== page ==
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Emergency Preparedness Basics: “luck favors the prepared”

Updated: Sep 16, 2021

Here it is, September, 2021. Over the last year and a half, we have learned that life as we know it can change significantly in a short amount of time. As we continue to face this worldwide pandemic with increasing coronavirus cases fueled by variants, supply chain shortages, rising inflation, political and social unrest, it becomes more and more obvious that it is very important for us regardless of where we find ourselves now, to prepare our families, friends, and businesses for future emergencies. You, your family, friends, and employees depend on it.

Unfortunately, many people think that a disaster or emergency won’t happen to them. This normalcy bias presents problems for almost all of us. It seems like not that long ago; I was one of those people.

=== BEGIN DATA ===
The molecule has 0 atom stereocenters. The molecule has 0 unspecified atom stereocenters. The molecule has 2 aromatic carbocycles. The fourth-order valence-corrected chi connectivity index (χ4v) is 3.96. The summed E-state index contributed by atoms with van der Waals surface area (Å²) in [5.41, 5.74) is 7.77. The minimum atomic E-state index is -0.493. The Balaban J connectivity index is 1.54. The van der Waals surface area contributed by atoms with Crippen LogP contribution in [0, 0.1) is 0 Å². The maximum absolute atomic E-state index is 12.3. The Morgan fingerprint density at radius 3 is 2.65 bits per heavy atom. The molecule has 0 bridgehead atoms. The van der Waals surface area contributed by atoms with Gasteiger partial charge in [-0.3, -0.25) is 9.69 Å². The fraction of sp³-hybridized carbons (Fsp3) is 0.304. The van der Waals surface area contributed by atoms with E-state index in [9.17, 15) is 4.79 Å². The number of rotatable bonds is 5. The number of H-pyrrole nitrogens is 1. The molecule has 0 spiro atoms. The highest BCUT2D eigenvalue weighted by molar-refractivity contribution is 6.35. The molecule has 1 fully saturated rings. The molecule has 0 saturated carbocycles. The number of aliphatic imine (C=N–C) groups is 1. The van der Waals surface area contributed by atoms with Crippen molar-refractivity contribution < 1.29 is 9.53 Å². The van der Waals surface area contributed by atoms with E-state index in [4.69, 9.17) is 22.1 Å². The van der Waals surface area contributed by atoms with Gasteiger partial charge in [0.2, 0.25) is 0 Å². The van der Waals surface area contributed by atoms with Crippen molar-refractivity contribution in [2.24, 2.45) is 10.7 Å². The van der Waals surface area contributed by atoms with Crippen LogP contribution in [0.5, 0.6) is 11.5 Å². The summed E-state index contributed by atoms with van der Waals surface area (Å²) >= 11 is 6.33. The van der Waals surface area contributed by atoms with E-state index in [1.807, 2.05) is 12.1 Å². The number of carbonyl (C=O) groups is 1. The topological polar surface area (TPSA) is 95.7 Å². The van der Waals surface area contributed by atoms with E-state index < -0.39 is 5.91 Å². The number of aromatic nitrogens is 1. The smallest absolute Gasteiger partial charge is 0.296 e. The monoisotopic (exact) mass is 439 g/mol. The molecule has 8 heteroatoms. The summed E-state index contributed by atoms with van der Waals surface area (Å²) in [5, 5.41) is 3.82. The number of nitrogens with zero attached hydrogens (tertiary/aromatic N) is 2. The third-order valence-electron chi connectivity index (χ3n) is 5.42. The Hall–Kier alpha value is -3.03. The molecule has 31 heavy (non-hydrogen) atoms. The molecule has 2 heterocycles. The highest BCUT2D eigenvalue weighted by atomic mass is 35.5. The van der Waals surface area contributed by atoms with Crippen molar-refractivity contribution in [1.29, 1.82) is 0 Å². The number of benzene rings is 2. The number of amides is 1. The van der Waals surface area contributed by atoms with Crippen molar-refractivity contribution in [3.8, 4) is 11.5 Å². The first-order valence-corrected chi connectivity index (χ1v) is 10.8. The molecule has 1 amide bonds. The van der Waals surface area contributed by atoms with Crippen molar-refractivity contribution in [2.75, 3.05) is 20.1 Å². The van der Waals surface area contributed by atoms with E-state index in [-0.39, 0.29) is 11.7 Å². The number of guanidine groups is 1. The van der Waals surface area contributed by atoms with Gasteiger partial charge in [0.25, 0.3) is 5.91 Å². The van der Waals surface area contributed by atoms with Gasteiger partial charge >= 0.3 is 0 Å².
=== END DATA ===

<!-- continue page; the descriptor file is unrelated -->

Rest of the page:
I theoretically understood that natural disasters and emergencies happened, but it really wasn’t until I deployed overseas that I witnessed the absolute devastation that happens when a government collapses and chaos reigns. This continued to hit home as I travelled throughout the middle east and Africa working with our allies and local militaries and governments, analyzing their struggles and working together on partner led solutions. Here in the United States, it further hit home when we deployed people to help with Hurricane Katrina and many other hurricanes, wildfires, and floods. It became clearer to me that I need to better prepare my family and those I care about for the possibility of a natural or man-made disaster. If there was one thing in particular that stood out to me, it was that these disasters are much worse for those that were not at least somewhat prepared.

It is important for us to move past “this won’t happen to us”, or normalcy bias. If we allow ourselves think about what a disaster or emergency would like for our family it can still feel overwhelming and might be easy to procrastinate to another day.